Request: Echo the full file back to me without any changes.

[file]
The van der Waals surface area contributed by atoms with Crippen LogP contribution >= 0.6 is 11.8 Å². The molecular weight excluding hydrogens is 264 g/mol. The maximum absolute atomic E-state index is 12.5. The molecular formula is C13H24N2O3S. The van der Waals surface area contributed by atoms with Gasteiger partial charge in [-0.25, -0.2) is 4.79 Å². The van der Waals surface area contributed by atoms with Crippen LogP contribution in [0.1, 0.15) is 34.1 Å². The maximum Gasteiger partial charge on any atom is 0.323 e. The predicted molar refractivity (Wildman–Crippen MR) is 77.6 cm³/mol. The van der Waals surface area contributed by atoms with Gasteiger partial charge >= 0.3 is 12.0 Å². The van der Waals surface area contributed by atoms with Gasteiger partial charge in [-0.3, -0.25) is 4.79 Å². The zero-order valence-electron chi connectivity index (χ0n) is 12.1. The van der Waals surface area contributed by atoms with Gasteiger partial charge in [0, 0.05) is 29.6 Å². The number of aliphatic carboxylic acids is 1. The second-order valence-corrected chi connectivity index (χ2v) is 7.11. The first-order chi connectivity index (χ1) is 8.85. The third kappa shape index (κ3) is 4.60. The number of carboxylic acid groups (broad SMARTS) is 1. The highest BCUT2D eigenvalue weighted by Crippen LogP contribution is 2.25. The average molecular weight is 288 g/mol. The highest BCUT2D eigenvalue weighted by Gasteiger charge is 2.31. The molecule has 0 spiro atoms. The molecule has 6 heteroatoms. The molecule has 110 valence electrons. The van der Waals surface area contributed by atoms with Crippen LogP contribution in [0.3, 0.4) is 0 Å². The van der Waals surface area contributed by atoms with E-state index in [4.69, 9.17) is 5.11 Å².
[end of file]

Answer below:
The van der Waals surface area contributed by atoms with Crippen LogP contribution >= 0.6 is 11.8 Å². The molecular weight excluding hydrogens is 264 g/mol. The maximum absolute atomic E-state index is 12.5. The molecular formula is C13H24N2O3S. The van der Waals surface area contributed by atoms with Gasteiger partial charge in [-0.25, -0.2) is 4.79 Å². The van der Waals surface area contributed by atoms with Crippen LogP contribution in [0.1, 0.15) is 34.1 Å². The maximum Gasteiger partial charge on any atom is 0.323 e. The predicted molar refractivity (Wildman–Crippen MR) is 77.6 cm³/mol. The van der Waals surface area contributed by atoms with Gasteiger partial charge >= 0.3 is 12.0 Å². The van der Waals surface area contributed by atoms with Gasteiger partial charge in [-0.3, -0.25) is 4.79 Å². The zero-order valence-electron chi connectivity index (χ0n) is 12.1. The van der Waals surface area contributed by atoms with Gasteiger partial charge in [0, 0.05) is 29.6 Å². The number of aliphatic carboxylic acids is 1. The second-order valence-corrected chi connectivity index (χ2v) is 7.11. The first-order chi connectivity index (χ1) is 8.85. The third kappa shape index (κ3) is 4.60. The number of carboxylic acid groups (broad SMARTS) is 1. The highest BCUT2D eigenvalue weighted by Crippen LogP contribution is 2.25. The average molecular weight is 288 g/mol. The highest BCUT2D eigenvalue weighted by Gasteiger charge is 2.31. The molecule has 0 spiro atoms. The molecule has 6 heteroatoms. The molecule has 110 valence electrons. The van der Waals surface area contributed by atoms with Crippen LogP contribution in [0.3, 0.4) is 0 Å². The van der Waals surface area contributed by atoms with E-state index in [4.69, 9.17) is 5.11 Å².